Yet his precocious success was not unquestioned. By the mid-’50s, Buffet was mockingly referred to as “the Minou Drouet of the paintbrush” (by one Romi, or Robert Miquel, journalist, collector, and specialist in erotica) 4 ––Drouet being an eight-year-old Shirley Temple–like poet, extensively televised around 1955-56, whose productions were later judged to be faked by someone else. Roland Barthes wrote a brilliant essay about the phenomenon, “Literature According to Minou Drouet,” republished in Mythologies (1957). In a biting review in Arts magazine in February 1959, Barthes said of Buffet’s Paris show of New York subjects, all glacial, deserted skyscrapers: “The implicit moral of this new Greuze is that one is decidedly happier in Belleville than in Manhattan.”
With his partner of eight years, a slightly younger literary aspirant named Pierre Bergé, Buffet lived and worked during the ’50s in a farmhouse in rural Nanse in Haute-Provence. But by the end of the decade the couple were fully enjoying the fruits of success, having moved into the Château d’Arc outside Aix-en-Provence, acquired a Rolls Royce or two, and posed as the subjects of lifestyle articles in Paris Match. Buffet early on was lionized by famous writers, among them Louis Aragon, Georges Simenon, and Jean Cocteau, all of whom wrote catalogue essays for him. (In 1957 BB did marvelous drypoint illustrations, replete with his trademark “bundle of thorns” calligraphy, for Cocteau’s play La Voix humaine.) Buffet was packaged by The New York Times Magazine (in 1958) under the rubric “The Fabulous Young Five” with Yves Saint Laurent, Brigitte Bardot, Roger Vadim, and Françoise Sagan (who wrote Bonjour Tristesse at eighteen). When Bergé left Buffet for Saint Laurent in 1958, many art world alliances had to recalibrate. Almost simultaneously, Buffet teamed up in Saint-Tropez with a gorgeous ex-girlfriend of Sagan’s, Annabel Schwob (perhaps a distant relation of Lucy Schwob, aka Claude Cahun), who became his second wife and muse. (A first marriage to the artist Agnès Nanquette ended after about a year.) BB and Annabel’s mondain existence really took off, as did their weird reclusive lifestyle, with many periods of acute alcoholism for both of them. Buffet committed suicide at seventy-one by suffocating himself with a plastic bag emblazoned with the BB initials; he had developed Parkinson’s disease and could no longer paint.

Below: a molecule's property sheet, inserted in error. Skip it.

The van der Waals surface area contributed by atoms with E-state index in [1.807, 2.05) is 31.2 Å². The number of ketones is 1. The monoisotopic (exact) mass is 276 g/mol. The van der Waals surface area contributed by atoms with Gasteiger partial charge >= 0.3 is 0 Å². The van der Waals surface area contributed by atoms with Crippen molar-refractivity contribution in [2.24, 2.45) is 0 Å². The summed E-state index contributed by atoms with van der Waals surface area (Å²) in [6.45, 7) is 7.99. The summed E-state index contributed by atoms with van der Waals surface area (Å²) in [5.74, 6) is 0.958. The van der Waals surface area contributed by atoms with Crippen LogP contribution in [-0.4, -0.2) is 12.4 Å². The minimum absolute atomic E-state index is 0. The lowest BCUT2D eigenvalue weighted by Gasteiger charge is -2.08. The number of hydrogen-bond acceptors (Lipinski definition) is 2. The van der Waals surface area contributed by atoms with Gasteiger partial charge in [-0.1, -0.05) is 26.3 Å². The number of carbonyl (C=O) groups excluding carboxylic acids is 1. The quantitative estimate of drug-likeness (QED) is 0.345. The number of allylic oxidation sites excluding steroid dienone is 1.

[pq]The separation of the figures, their twisted, solipsistic isolation from one another, is all part of the existentialist come-hither.[/pq]THE HOMOEROTIC work in the first part of the show was a real standout; you began to think Buffet could have been a great gay artist. Two Men in a Room (1947), the 1948 winner of the Prix de la Critique (sponsored by Galerie Saint-Placide in Paris), looks to be a bald depiction of a postwar hookup. One scrawny youth is seated nude in a spindly chair, while another figure, bare-chested and still wearing his beret, lowers his shorts, exposing his pubic hair. The still life on the table is impoverished, the hanging light fixture antiquated and without pictorial context; bareness is all. The support comprises sewn-together sheets, roughly worked with white brushstrokes and sgraffito. The separation of the figures, their twisted, solipsistic isolation from one another (or is it a single self-portrait repeated?), is all part of the existentialist come-hither. You feel Buffet’s postwar avatars are almost too starved, and too anorectic, to get it up.
An early climax of the Paris show was the room devoted to the series of three big, panoramic paintings from 1954 titled “Horror of War.” These looked sensational together, depicting crowds of nude people being slaughtered, hanged, and decapitated. All three horizontal canvases have low horizons; two are ablaze with fiery orange-and-pink sunsets. I particularly liked Horror of War: The Hanged, with its imagery of grimacing nude men suspended in a grove of bare winter trees (a nod to a well-known print by Jacques Callot) and what looks to be a Provençal townscape in the distance. Echoes of Francisco Goya, Jacques-Louis David, and Henri “Le Douanier” Rousseau abound (particularly in the motif of an avenging nude woman on high in The Angel of War). But I also felt a new mood of monumental titillation afoot, a kind of lurid ’50s sensationalism, prophetic of what in the ’90s would come to infuse the work of the Young British Artists––in particular Dinos and Jake Chapman’s sculptural re-creations of Goya’s “The Disasters of War.”